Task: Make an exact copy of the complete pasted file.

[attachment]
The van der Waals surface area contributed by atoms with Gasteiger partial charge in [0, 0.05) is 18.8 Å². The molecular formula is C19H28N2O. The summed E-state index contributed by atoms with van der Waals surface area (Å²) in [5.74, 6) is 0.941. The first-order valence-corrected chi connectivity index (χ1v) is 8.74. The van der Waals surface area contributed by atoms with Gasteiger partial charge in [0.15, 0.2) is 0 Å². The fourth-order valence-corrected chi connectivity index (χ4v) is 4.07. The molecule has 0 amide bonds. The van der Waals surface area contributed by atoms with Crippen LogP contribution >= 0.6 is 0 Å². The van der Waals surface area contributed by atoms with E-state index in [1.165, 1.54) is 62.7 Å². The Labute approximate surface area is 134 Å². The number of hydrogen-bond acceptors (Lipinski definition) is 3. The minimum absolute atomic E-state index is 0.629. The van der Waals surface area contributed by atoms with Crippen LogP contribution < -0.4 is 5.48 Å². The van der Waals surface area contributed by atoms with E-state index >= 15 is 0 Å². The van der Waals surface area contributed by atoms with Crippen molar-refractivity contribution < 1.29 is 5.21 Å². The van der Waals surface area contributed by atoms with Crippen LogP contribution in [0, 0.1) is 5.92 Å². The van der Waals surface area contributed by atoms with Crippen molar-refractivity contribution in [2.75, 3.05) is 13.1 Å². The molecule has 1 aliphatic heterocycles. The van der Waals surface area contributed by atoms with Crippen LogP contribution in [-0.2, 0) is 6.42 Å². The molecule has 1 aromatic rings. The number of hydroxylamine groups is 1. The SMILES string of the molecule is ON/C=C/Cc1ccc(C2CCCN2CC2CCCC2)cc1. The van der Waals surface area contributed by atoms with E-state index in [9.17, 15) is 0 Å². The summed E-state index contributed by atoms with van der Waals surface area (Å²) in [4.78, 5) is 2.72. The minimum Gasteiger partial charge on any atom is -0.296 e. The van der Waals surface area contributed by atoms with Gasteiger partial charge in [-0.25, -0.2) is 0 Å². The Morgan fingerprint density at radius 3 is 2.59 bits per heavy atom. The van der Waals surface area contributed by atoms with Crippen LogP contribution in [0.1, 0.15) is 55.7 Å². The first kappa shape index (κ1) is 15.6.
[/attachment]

The van der Waals surface area contributed by atoms with Gasteiger partial charge in [0, 0.05) is 18.8 Å². The molecular formula is C19H28N2O. The summed E-state index contributed by atoms with van der Waals surface area (Å²) in [5.74, 6) is 0.941. The first-order valence-corrected chi connectivity index (χ1v) is 8.74. The van der Waals surface area contributed by atoms with Gasteiger partial charge in [0.15, 0.2) is 0 Å². The fourth-order valence-corrected chi connectivity index (χ4v) is 4.07. The molecule has 0 amide bonds. The van der Waals surface area contributed by atoms with Crippen LogP contribution >= 0.6 is 0 Å². The van der Waals surface area contributed by atoms with E-state index in [1.165, 1.54) is 62.7 Å². The Labute approximate surface area is 134 Å². The number of hydrogen-bond acceptors (Lipinski definition) is 3. The minimum absolute atomic E-state index is 0.629. The van der Waals surface area contributed by atoms with Crippen LogP contribution < -0.4 is 5.48 Å². The van der Waals surface area contributed by atoms with E-state index >= 15 is 0 Å². The van der Waals surface area contributed by atoms with Crippen molar-refractivity contribution < 1.29 is 5.21 Å². The van der Waals surface area contributed by atoms with Crippen LogP contribution in [0, 0.1) is 5.92 Å². The van der Waals surface area contributed by atoms with Crippen molar-refractivity contribution in [2.75, 3.05) is 13.1 Å². The molecule has 1 aliphatic heterocycles. The van der Waals surface area contributed by atoms with Crippen LogP contribution in [-0.2, 0) is 6.42 Å². The molecule has 1 aromatic rings. The number of hydroxylamine groups is 1. The SMILES string of the molecule is ON/C=C/Cc1ccc(C2CCCN2CC2CCCC2)cc1. The van der Waals surface area contributed by atoms with E-state index in [9.17, 15) is 0 Å². The summed E-state index contributed by atoms with van der Waals surface area (Å²) in [4.78, 5) is 2.72. The minimum Gasteiger partial charge on any atom is -0.296 e. The van der Waals surface area contributed by atoms with Gasteiger partial charge in [-0.25, -0.2) is 0 Å². The Morgan fingerprint density at radius 3 is 2.59 bits per heavy atom. The van der Waals surface area contributed by atoms with Crippen LogP contribution in [0.1, 0.15) is 55.7 Å². The first kappa shape index (κ1) is 15.6.